36. 36. MUMBAI-AHMEDABAD HIGH SPEED RAIL State: Maharashtra/Dadra-Nagar-Haveli (UT)/ Gujarat Main Features Route length 546 km Maharashtra -176 km Dadra-Nagar-Haveli (UT) 6 km Gujarat -364 Km
  37. 37. MUMBAI-AHMEDABAD : MAIN FEATURES Stations and Terminals: 2 Main Terminal Stations in Mumbai, and Ahmedabad 3Intermediate Stations in Navi Mumbai, Surat and Vadodara. 1 Depot : Main Depot in Ahmedabad (Geratpur)
  38. 38. MUMBAI-AHMEDABAD : MAIN FEATURES Speed: The operation speed has been assumed to be 350kmph. The best travel times at this speed (without stops)1’52”. (Avg commercial speed will be 286 kmph) At the horizon year 2021, this operation speed will be the worldwide standard. A 350 Km/h operation speed provides 12 minutes time savings between Mumbai and Ahmedabad compared to a 300 Km/h speed although energy consumption increases by 27%
  39. 39. INVESTMENT COST • Construction - @ Rs.80 Cr per route Km ˜ Rs 800 Million/Km • Estimated – Rs 45,000 Cr (year base 2009) • Rolling stock – Rs 5000 Cr for 2021 HSR offer
  40. 40. TALGO MODEL
  41. 41. TALGO TECHNOLOGICAL DEVELOPMENTS       1942 TALGO I Speed: 130 km/h in tests       1950 TALGO II 1968 TALGO III 2001 TALGO 350 First commercial Talgo service in Spain Aluminium construction High comfort level for passengers Open gangway between cars On-board services and AC equipment Talgo Maintenance services Speed: 120 km/h in comercial servicies           Revolutionary concept Lightweight construction Articulated union between cars Low floor coaches Independent wheels Aerodynamic design TRAVCA Speed : 260 km/h  Seats and Night Couches  Tourist, 1st Class, 1st Class PMR, Etc., Couches  Bistro and Restaurant Couches  Tourist , 1st Class, 1st Class PMR, Etc., Cabins  Super Reclining Seats Couches PASSENGERS COACHES  Natural Tilting  Pneumatic suspension  Increased speed to 30% while maintaining a high level of comfort  Munich test bench: 500km / h. Speed: 220 km / h 1980 PENDULAR TRAIN Speed: 350 km/h  High Speed  100% Spanish Technology  First locomotive with variable gauge system  Dual voltage Guidance system Automatic variable gauge system in ’69 Night and day services Quality in manufacturing and maintenance (more than 45 years of commercial service) Speed: 200 km / h Very High Speed Lowest energy consumption in HS Lowest noise emissions in HS Lowest weight in HS Great interior space Best in the world in accessibility TALGO 250, 250 Hybrid Speed: 160-220 km / h         High Speed Interoperability Change width Low energy consumption Low noise Accessibility T250: Dual Voltage Hybrid: two diesel engines (1800, vel 220 km /h) Speed: 250 km / h     Push-Pull Diesel Intercity train Automatic variable gauge system in power heads Multiple possible configurations World Record in traction diesel 256 km / h Speed: 220 km / h 1998 TALGO XXI 2012 NEW TALGO HIGH SPEED PLATFORM “AVRIL”       Low consumption High capacity 3+2 Modularity Flexibility Use of recyclable materials TSI European Standards Speed: 380 km / h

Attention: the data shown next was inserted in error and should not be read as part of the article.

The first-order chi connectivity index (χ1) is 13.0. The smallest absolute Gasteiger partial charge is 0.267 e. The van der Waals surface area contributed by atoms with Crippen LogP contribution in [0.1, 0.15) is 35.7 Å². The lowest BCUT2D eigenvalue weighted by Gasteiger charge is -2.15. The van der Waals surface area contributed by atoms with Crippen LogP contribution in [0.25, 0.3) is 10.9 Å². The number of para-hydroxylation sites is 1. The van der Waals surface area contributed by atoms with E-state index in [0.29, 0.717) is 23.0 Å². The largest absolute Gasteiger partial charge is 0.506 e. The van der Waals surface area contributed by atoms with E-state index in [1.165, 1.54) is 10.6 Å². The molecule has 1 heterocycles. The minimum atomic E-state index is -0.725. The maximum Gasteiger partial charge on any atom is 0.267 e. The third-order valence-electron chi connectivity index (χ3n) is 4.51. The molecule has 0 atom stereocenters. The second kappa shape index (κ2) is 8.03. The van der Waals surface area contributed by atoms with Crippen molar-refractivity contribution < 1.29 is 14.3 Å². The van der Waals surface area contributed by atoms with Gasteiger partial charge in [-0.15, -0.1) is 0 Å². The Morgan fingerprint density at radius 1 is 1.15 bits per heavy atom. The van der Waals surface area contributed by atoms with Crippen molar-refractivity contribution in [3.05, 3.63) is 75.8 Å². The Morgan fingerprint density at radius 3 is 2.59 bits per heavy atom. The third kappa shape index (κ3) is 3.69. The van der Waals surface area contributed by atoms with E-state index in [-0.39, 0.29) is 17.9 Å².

42. 42. THEIR TRAINS PORTFOLIO Very High Speed High Speed Intercity Locomotives
  43. 43. PRINCIPLES OF TALGO TECHNOLOGY Lightweight construction Lower traction cost and higher acceleration Articulated union Higher acceleration and increased safety Guided axles Higher acceleration, increased safety and lower maintenance cost Independent wheels Increase comfort, decrease noise and track adaptability Natural tilting Higher speed on curves and higher confort
  44. 44. ADVANTAGES OF THEIR TRAINS LIGHTWEIGHT CONSTRUCTION ADVANTAGES: • Lower traction cost • Higher acceleration ARTICULATED UNION BETWEEN CARS ADVANTAGES: • Lower track interaction • Less aerodynamics drag •Higher passive security •Guidance facility • Lower maintenance and higher reliability
  45. 45. ADVANTAGES OF THEIR TRAINS ADVANTAGES: • Higher acceleration • Increased safety • Increases comfort • Decreases noise • Lower maintenance cost • High track adaptability GUIDED AXLES INDEPENDENT WHEELS